On rainy days when I was a kid, all the neighborhood kids would gather around our kitchen table (big enough to seat my parents and us six kids) for my mom’s project du jour. It could be anything from copper enameling to baking chocolate-chip oatmeal cookies, making candles to pouring plaster of Paris in red rubber molds.
When Carter’s friend and neighbor Sonia came over to bake with us on a rainy afternoon, I felt a bit nostalgic for those days. Sonia wore her new apron, and we made mini lemon Bundt cakes. I explained to Carter and Sonia how they could each put in a quarter cup to equal a half, and figured that pinches from two 5-year-olds equalled the called-for pinch of salt. (Baking is such a great way to teach math, without it seeming like you’re teaching math.)
We also did some experimenting. Since we were out of yogurt, we substituted sour cream and added 2 tablespoons of buttermilk. If I were Alton Brown, that could have been a science lesson.
Better than the mini lemon Bundt cakes being delicious (thanks to Nigella and four helping hands): Sonia wanting to come back and bake with us again.
I just read Wheels on the Bus, and Lucy, Emily’s son Benjamin’s one-of-a-kind lovey, has gone missing. For a mom, this is a crisis situation. I left an encouraging message after recently having had a Bear Blanket close call. And I don’t want to think about what would happen if we lost Pink Bear.
When I was pregnant, my friend Brenda took me to Maternal Connection at El Camino Hospital, an amazing and rare resource for breastfeeding supplies and support. She told me to buy two flannel receiving blankets. One had a balloon pattern, the other Teddy bears. As only an experienced mom would know, these blankets were cut larger than most receiving blankets, so you could actually swaddle a baby in one. Of course, we didn’t know our baby would weigh 9 pounds, 13 ounces, at birth and quickly outgrow them for swaddling.
Brenda also took one look at me the first time she saw me at home alone with Carter, called El Camino, had me hand over a credit card, and registered me for the New Mothers’ Support Group, another amazing resource when taught by her same teacher, Laurie. My mommies’ group, all with babies born within weeks of each other, is still a lifesaver and actively in touch, as is Brenda’s. During a class, Laurie taught us how to train our child to have a lovey. The hope is a baby with a lovey in the crib will wake up, comfort himself with the smell of Mommy from the lovey, and fall back asleep without crying.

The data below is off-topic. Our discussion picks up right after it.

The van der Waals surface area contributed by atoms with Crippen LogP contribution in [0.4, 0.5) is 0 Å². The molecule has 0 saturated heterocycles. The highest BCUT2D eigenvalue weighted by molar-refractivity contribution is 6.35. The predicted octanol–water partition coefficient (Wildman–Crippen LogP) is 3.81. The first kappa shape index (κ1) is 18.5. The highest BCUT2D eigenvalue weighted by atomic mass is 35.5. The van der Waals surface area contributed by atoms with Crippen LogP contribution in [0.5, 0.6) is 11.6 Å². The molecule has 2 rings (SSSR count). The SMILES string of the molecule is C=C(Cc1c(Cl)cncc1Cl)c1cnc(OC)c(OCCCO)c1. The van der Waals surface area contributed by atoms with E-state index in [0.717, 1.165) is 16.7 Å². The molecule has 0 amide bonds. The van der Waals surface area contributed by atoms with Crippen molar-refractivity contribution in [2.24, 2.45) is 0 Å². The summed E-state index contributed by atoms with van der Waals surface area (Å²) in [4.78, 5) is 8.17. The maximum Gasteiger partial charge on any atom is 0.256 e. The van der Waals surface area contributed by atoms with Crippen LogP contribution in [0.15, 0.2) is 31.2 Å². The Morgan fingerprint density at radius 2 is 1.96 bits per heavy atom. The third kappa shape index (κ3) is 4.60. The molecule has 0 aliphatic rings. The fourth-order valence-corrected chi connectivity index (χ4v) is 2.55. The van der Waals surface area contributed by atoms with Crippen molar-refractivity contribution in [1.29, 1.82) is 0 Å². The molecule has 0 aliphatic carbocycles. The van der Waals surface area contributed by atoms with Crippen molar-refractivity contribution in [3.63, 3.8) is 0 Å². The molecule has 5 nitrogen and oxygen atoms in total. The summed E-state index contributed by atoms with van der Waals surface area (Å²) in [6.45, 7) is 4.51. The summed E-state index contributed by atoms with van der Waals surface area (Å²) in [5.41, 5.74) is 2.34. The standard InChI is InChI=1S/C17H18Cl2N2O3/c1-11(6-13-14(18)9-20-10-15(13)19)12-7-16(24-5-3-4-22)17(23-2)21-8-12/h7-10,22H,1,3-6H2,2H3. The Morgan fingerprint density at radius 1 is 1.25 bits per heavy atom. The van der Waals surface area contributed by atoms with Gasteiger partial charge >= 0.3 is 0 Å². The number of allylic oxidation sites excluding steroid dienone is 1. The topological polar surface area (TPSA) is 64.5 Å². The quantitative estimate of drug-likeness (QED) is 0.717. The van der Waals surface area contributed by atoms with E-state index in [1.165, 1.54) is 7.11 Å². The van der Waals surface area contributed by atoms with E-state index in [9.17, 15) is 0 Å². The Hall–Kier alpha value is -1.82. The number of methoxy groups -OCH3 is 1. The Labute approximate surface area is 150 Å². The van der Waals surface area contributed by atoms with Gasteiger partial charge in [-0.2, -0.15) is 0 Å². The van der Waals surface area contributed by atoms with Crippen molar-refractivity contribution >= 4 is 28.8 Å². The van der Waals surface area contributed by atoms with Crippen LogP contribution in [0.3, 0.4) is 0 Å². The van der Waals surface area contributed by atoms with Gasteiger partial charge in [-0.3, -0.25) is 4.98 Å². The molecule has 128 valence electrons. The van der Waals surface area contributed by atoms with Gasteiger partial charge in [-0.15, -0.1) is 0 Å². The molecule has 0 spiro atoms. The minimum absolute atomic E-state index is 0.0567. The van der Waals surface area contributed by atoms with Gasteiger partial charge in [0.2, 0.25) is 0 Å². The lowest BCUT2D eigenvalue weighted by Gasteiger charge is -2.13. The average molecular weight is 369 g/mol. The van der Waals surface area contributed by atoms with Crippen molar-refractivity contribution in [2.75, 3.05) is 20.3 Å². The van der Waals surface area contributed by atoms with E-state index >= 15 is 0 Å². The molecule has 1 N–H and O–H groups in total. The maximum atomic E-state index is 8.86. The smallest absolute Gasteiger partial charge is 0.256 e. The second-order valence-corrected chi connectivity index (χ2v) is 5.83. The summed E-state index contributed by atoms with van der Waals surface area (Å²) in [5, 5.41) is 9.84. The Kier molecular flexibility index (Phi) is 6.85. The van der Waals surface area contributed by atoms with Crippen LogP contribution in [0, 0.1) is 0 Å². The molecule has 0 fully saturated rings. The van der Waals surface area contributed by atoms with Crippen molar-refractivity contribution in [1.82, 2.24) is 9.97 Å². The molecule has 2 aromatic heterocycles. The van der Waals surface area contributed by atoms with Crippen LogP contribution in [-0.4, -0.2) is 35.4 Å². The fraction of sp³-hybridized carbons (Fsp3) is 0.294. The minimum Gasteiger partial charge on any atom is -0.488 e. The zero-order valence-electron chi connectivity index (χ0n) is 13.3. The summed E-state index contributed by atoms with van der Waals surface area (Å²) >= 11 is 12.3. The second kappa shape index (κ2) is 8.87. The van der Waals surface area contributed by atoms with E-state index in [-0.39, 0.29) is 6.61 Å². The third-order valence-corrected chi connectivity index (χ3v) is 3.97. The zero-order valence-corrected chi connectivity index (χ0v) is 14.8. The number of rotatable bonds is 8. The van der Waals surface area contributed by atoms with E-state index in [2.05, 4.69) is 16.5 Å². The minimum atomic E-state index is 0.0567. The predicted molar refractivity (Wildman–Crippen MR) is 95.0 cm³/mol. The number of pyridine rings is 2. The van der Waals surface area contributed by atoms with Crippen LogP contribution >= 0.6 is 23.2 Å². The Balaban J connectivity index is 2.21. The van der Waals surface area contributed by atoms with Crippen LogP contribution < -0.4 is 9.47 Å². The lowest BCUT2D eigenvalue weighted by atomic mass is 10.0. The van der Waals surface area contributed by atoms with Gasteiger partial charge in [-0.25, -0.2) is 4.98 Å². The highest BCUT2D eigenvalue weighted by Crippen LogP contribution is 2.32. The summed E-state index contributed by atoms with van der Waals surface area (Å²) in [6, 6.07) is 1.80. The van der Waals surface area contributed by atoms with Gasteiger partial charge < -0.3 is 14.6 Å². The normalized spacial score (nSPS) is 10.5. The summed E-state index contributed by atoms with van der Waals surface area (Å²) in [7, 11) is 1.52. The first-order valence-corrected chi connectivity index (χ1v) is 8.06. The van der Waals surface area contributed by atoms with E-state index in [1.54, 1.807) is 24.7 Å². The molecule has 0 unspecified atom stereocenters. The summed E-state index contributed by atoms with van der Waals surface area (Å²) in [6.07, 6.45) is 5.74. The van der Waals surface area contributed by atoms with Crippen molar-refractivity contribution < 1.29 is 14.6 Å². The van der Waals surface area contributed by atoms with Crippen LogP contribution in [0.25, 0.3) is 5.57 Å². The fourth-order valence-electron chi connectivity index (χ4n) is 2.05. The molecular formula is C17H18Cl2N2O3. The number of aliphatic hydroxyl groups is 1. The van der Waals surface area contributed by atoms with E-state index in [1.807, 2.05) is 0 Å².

I started with cloth diapers (it’s a good strategy, as you’ll see, to have multiples). I’d put one over my left shoulder, where I would pat Carter after nursing him at bedtime. (I’d be in my bed. Sometimes, I’d fall asleep, too, and “forget to put the baby back.”) I’d put it with him in his crib and toss it in the wash in the morning. Eventually, I upgraded him to flannel blankets, and the El Camino blankets went into the rotation. As the years went by, and the El Camino blankets became the softest from the most washes, Carter settled on just the Bear and Balloon Blankets. He would sleep with them and use them to comfort himself. (When he’d get upset, I’d straight out ask, “Do you want a flannel blanket?”) They also had starring roles in many pretend play schemes. Then they went missing, turning up, finally, in all places, at Brenda’s house. (She had assumed they were one of her kids’ until I called searching for them.)
Late last year, we lost Balloon Blanket. Carter rejected the replacement from El Camino (yes, the shop still sells the same pattern nearly five years later) because it lacked the washed-hundreds-of-times texture. As a preventative measure, I cut Bear Blanket in half. Then one half disappeared. I cut the remaining half in half.
Then the other night, I found myself knocking on the door after hours at Frye’s trying to track down a 1/4-size piece of worn-thin flannel that looks like a rag. I told the man at the door, “It’s an emergency! My son lost his baby blanket!” (I left out that my son is now 5.) I retraced my husband’s steps and nearly assailed the salesperson cleaning up in the camera section, where the model trains live, too. He had seen it…and eventually found it in a back room! I could not adequately express my gratitude.
New rule: Both Bear Blanket halves stay home. Carter’s asleep with them now. And I had to find Pink Bear before he went to sleep. I hope I won’t have to ground her, too.
Is saying “I’m doing the best I can”:
A) Giving up
C) My 2009 mantra
D) All of the above
Does the answer depend on whether I say it aloud or just to myself? I confess it was my silent mantra last year, but I’ve found myself saying it lately with some frequency.
Excuse or survival tactic? Discuss among yourself.